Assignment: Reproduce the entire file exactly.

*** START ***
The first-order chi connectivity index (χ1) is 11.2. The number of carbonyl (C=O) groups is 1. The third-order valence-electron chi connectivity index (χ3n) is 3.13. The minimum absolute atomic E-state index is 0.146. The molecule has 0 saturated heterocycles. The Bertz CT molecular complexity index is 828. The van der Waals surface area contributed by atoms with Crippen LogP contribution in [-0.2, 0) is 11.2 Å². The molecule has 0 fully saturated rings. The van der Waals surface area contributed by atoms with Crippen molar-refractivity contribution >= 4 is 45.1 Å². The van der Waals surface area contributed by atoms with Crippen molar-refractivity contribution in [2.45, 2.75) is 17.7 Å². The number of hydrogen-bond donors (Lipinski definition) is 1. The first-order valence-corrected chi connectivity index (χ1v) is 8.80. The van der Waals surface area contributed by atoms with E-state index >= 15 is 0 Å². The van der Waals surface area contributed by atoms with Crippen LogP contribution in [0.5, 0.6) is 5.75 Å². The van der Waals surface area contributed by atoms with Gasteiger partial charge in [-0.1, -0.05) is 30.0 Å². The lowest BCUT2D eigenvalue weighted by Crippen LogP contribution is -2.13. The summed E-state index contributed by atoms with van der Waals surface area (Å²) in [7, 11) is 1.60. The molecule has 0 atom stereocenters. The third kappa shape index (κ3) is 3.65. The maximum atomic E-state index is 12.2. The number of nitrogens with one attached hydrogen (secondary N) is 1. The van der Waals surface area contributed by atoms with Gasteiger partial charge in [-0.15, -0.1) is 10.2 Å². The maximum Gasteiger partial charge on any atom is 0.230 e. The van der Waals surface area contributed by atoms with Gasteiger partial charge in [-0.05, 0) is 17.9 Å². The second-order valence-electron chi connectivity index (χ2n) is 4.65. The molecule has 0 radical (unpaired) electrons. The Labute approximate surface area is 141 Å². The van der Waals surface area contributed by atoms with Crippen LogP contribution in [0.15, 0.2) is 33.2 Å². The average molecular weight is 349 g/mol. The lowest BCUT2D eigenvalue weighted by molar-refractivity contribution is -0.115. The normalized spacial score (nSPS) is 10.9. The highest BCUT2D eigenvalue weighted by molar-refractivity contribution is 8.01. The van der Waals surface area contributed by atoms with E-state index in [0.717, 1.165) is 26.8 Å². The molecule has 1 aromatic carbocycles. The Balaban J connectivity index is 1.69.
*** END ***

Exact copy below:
The first-order chi connectivity index (χ1) is 11.2. The number of carbonyl (C=O) groups is 1. The third-order valence-electron chi connectivity index (χ3n) is 3.13. The minimum absolute atomic E-state index is 0.146. The molecule has 0 saturated heterocycles. The Bertz CT molecular complexity index is 828. The van der Waals surface area contributed by atoms with Crippen LogP contribution in [-0.2, 0) is 11.2 Å². The molecule has 0 fully saturated rings. The van der Waals surface area contributed by atoms with Crippen molar-refractivity contribution >= 4 is 45.1 Å². The van der Waals surface area contributed by atoms with Crippen molar-refractivity contribution in [2.45, 2.75) is 17.7 Å². The number of hydrogen-bond donors (Lipinski definition) is 1. The first-order valence-corrected chi connectivity index (χ1v) is 8.80. The van der Waals surface area contributed by atoms with E-state index >= 15 is 0 Å². The van der Waals surface area contributed by atoms with Crippen LogP contribution in [0.5, 0.6) is 5.75 Å². The van der Waals surface area contributed by atoms with Gasteiger partial charge in [-0.1, -0.05) is 30.0 Å². The lowest BCUT2D eigenvalue weighted by Crippen LogP contribution is -2.13. The summed E-state index contributed by atoms with van der Waals surface area (Å²) in [7, 11) is 1.60. The molecule has 0 atom stereocenters. The third kappa shape index (κ3) is 3.65. The maximum atomic E-state index is 12.2. The number of nitrogens with one attached hydrogen (secondary N) is 1. The van der Waals surface area contributed by atoms with Gasteiger partial charge in [-0.15, -0.1) is 10.2 Å². The maximum Gasteiger partial charge on any atom is 0.230 e. The van der Waals surface area contributed by atoms with Gasteiger partial charge in [-0.05, 0) is 17.9 Å². The second-order valence-electron chi connectivity index (χ2n) is 4.65. The molecule has 0 radical (unpaired) electrons. The Labute approximate surface area is 141 Å². The van der Waals surface area contributed by atoms with Crippen LogP contribution in [0.15, 0.2) is 33.2 Å². The average molecular weight is 349 g/mol. The lowest BCUT2D eigenvalue weighted by molar-refractivity contribution is -0.115. The normalized spacial score (nSPS) is 10.9. The highest BCUT2D eigenvalue weighted by molar-refractivity contribution is 8.01. The van der Waals surface area contributed by atoms with E-state index in [0.717, 1.165) is 26.8 Å². The molecule has 1 aromatic carbocycles. The Balaban J connectivity index is 1.69.